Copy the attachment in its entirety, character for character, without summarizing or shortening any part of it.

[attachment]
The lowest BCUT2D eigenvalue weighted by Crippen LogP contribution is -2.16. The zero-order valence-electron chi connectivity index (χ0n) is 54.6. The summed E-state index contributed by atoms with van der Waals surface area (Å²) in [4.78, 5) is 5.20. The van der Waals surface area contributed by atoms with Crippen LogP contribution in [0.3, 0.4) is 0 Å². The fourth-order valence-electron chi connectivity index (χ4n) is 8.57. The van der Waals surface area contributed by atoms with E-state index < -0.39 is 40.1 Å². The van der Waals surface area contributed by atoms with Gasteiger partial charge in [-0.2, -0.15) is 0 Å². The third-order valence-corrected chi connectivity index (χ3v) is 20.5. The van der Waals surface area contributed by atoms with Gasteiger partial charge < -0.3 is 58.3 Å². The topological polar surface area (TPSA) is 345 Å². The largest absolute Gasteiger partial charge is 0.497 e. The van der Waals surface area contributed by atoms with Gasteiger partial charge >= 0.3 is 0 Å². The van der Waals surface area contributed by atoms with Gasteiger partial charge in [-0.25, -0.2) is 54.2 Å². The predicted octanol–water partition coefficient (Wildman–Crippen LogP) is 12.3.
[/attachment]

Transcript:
The lowest BCUT2D eigenvalue weighted by Crippen LogP contribution is -2.16. The zero-order valence-electron chi connectivity index (χ0n) is 54.6. The summed E-state index contributed by atoms with van der Waals surface area (Å²) in [4.78, 5) is 5.20. The van der Waals surface area contributed by atoms with Crippen LogP contribution in [0.3, 0.4) is 0 Å². The fourth-order valence-electron chi connectivity index (χ4n) is 8.57. The van der Waals surface area contributed by atoms with E-state index < -0.39 is 40.1 Å². The van der Waals surface area contributed by atoms with Gasteiger partial charge in [-0.2, -0.15) is 0 Å². The third-order valence-corrected chi connectivity index (χ3v) is 20.5. The van der Waals surface area contributed by atoms with Gasteiger partial charge < -0.3 is 58.3 Å². The topological polar surface area (TPSA) is 345 Å². The largest absolute Gasteiger partial charge is 0.497 e. The van der Waals surface area contributed by atoms with Gasteiger partial charge >= 0.3 is 0 Å². The van der Waals surface area contributed by atoms with Gasteiger partial charge in [-0.25, -0.2) is 54.2 Å². The predicted octanol–water partition coefficient (Wildman–Crippen LogP) is 12.3.